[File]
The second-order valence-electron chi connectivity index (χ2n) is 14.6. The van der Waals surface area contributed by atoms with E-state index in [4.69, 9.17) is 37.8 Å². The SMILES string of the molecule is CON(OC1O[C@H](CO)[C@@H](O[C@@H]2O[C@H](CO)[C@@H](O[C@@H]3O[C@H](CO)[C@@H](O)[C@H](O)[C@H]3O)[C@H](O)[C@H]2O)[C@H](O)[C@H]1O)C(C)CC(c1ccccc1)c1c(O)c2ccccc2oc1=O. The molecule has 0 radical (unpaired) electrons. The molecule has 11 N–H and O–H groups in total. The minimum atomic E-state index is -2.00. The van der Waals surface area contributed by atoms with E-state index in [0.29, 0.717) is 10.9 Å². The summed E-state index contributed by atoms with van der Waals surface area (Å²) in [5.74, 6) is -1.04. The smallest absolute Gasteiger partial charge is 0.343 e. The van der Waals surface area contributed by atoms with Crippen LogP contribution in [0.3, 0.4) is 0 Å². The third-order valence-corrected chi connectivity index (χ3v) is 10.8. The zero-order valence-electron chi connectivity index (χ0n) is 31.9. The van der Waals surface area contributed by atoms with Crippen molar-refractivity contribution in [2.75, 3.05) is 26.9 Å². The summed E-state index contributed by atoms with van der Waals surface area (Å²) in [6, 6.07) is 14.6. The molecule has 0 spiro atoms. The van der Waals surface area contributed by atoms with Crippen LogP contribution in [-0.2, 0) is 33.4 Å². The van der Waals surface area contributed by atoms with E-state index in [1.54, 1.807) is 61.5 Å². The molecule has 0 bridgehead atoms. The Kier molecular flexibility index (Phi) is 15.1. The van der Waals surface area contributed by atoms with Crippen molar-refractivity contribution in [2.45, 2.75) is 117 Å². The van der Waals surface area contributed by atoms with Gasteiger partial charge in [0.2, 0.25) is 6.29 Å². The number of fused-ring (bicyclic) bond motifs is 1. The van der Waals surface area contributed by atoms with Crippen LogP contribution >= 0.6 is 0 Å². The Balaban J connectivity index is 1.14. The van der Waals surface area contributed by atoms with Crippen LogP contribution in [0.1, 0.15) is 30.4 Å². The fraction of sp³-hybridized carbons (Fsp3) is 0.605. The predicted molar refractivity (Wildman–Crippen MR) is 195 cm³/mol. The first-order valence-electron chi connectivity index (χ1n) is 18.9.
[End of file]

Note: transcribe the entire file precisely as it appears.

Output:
The second-order valence-electron chi connectivity index (χ2n) is 14.6. The van der Waals surface area contributed by atoms with E-state index in [4.69, 9.17) is 37.8 Å². The SMILES string of the molecule is CON(OC1O[C@H](CO)[C@@H](O[C@@H]2O[C@H](CO)[C@@H](O[C@@H]3O[C@H](CO)[C@@H](O)[C@H](O)[C@H]3O)[C@H](O)[C@H]2O)[C@H](O)[C@H]1O)C(C)CC(c1ccccc1)c1c(O)c2ccccc2oc1=O. The molecule has 0 radical (unpaired) electrons. The molecule has 11 N–H and O–H groups in total. The minimum atomic E-state index is -2.00. The van der Waals surface area contributed by atoms with E-state index in [0.29, 0.717) is 10.9 Å². The summed E-state index contributed by atoms with van der Waals surface area (Å²) in [5.74, 6) is -1.04. The smallest absolute Gasteiger partial charge is 0.343 e. The van der Waals surface area contributed by atoms with Crippen LogP contribution in [0.3, 0.4) is 0 Å². The third-order valence-corrected chi connectivity index (χ3v) is 10.8. The zero-order valence-electron chi connectivity index (χ0n) is 31.9. The van der Waals surface area contributed by atoms with Crippen molar-refractivity contribution in [2.75, 3.05) is 26.9 Å². The summed E-state index contributed by atoms with van der Waals surface area (Å²) in [6, 6.07) is 14.6. The molecule has 0 spiro atoms. The van der Waals surface area contributed by atoms with Crippen LogP contribution in [-0.2, 0) is 33.4 Å². The van der Waals surface area contributed by atoms with E-state index in [1.54, 1.807) is 61.5 Å². The molecule has 0 bridgehead atoms. The Kier molecular flexibility index (Phi) is 15.1. The van der Waals surface area contributed by atoms with Crippen molar-refractivity contribution in [2.45, 2.75) is 117 Å². The van der Waals surface area contributed by atoms with Gasteiger partial charge in [0.2, 0.25) is 6.29 Å². The number of fused-ring (bicyclic) bond motifs is 1. The van der Waals surface area contributed by atoms with Crippen LogP contribution >= 0.6 is 0 Å². The Balaban J connectivity index is 1.14. The van der Waals surface area contributed by atoms with Crippen LogP contribution in [0.1, 0.15) is 30.4 Å². The fraction of sp³-hybridized carbons (Fsp3) is 0.605. The predicted molar refractivity (Wildman–Crippen MR) is 195 cm³/mol. The first-order valence-electron chi connectivity index (χ1n) is 18.9.